There are many gorgeous designer items that I covet for my home that I will most likely never splurge on. Case in point: any ‘objet’ from Kelly Wearstler. Her pieces are divine but the price tag, my dears, is not.
Out of the many items in her gorgeous collections, the collaboration that she did with ceramicist Ben Medansky is amongst my favorites. So, I decided it was high time to take this objet into my own hands. A little spray paint, and some gem hunting, and voilá – our own DIY Pyrite Dishes were born…
While the original version is made of beautiful glazed ceramic, ours is a little more … organic, shall we say? Real pyrite adorns these bowls that we snagged from World Market did the trick in creating the perfect shallow container. Here’s everything you’ll need to make these pretty little pieces!
- Pyrite squares (we found ours at a local gem shop. you can also find them on etsy!)
- Ceramic bowls (hunt the shelves at thrift stores for the perfect shape!)
- Super Glue
- Rustoleum Textured Spray in ‘Caribbean Sand‘
- Clear enamel spray
If you’re lucky enough to find a thrifted ceramic bowl that already has the color and texture you want, then you can skip this whole process of recreating a pottery look, but for those who want to go this route, it’s quite easy! Start by making sure the surface of your bowls are clean and dry, then, in light layers, spray on the textured spray paint. Ours took 2-3 layers. Always make sure you give plenty of dry time in between so that things don’t get drippy or clumpy!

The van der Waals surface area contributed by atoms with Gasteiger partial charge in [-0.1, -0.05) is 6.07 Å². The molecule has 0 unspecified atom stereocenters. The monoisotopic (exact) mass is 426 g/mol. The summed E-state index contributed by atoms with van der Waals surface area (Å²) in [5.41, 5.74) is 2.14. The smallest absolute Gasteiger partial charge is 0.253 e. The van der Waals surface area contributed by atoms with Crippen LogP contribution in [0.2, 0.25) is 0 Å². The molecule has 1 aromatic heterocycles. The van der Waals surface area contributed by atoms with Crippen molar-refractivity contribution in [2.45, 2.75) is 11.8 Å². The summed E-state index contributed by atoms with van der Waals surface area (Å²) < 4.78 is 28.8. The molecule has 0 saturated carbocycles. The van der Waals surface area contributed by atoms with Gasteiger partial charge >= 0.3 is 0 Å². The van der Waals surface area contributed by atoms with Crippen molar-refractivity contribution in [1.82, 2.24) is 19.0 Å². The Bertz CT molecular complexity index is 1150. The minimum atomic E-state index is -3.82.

Depending on your surface you may even want to apply a bonding primer before the spray paint to make sure that it won’t chip over time. We let our dishes dry overnight before applying the clear enamel spray paint. This step is essential to making sure that the textured layer will not scrape off the dishes!
Now comes the tricky, but fun part: Placing the pyrite! I layed out where I wanted the pieces to go on each tray before gluing. Then, I took the cubes and bonded them in place with superglue. Yes, this takes a little patience and planning! Some cubes come in clusters, which makes this easier – ours were single cubes that we put together into clusters that wrapped around the edges of the bowls, and inside too.
I absolutely love how these turned out! While they can’t compare to the original versions, if you’re on a budget and looking for something similar, these will do the trick! I’ve been using them in our own entryway for keys and mail, but they’d be perfect for a decorative piece on a sideboard, or even a jewelry dish. You can totally think outside the box with this project and apply the same materials to vases, large bowls, or more. What will you make with it?